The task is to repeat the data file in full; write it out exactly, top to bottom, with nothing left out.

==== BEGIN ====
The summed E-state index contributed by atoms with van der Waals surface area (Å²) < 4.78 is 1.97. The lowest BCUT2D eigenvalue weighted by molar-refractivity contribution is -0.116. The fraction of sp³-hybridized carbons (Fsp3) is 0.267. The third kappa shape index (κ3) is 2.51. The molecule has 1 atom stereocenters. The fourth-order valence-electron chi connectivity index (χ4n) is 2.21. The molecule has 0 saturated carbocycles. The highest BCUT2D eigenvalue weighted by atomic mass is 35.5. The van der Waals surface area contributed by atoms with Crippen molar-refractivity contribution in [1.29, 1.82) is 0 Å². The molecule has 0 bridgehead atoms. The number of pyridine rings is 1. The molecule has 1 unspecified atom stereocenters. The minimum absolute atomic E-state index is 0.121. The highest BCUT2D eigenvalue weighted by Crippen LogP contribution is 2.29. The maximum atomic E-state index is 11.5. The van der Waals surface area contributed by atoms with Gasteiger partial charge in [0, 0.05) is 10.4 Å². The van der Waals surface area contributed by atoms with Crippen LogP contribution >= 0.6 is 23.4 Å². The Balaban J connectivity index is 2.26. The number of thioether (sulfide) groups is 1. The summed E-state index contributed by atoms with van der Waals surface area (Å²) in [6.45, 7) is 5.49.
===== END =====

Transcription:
The summed E-state index contributed by atoms with van der Waals surface area (Å²) < 4.78 is 1.97. The lowest BCUT2D eigenvalue weighted by molar-refractivity contribution is -0.116. The fraction of sp³-hybridized carbons (Fsp3) is 0.267. The third kappa shape index (κ3) is 2.51. The molecule has 1 atom stereocenters. The fourth-order valence-electron chi connectivity index (χ4n) is 2.21. The molecule has 0 saturated carbocycles. The highest BCUT2D eigenvalue weighted by atomic mass is 35.5. The van der Waals surface area contributed by atoms with Crippen molar-refractivity contribution in [1.29, 1.82) is 0 Å². The molecule has 0 bridgehead atoms. The number of pyridine rings is 1. The molecule has 1 unspecified atom stereocenters. The minimum absolute atomic E-state index is 0.121. The highest BCUT2D eigenvalue weighted by Crippen LogP contribution is 2.29. The maximum atomic E-state index is 11.5. The van der Waals surface area contributed by atoms with Gasteiger partial charge in [0, 0.05) is 10.4 Å². The van der Waals surface area contributed by atoms with Crippen LogP contribution >= 0.6 is 23.4 Å². The Balaban J connectivity index is 2.26. The number of thioether (sulfide) groups is 1. The summed E-state index contributed by atoms with van der Waals surface area (Å²) in [6.45, 7) is 5.49.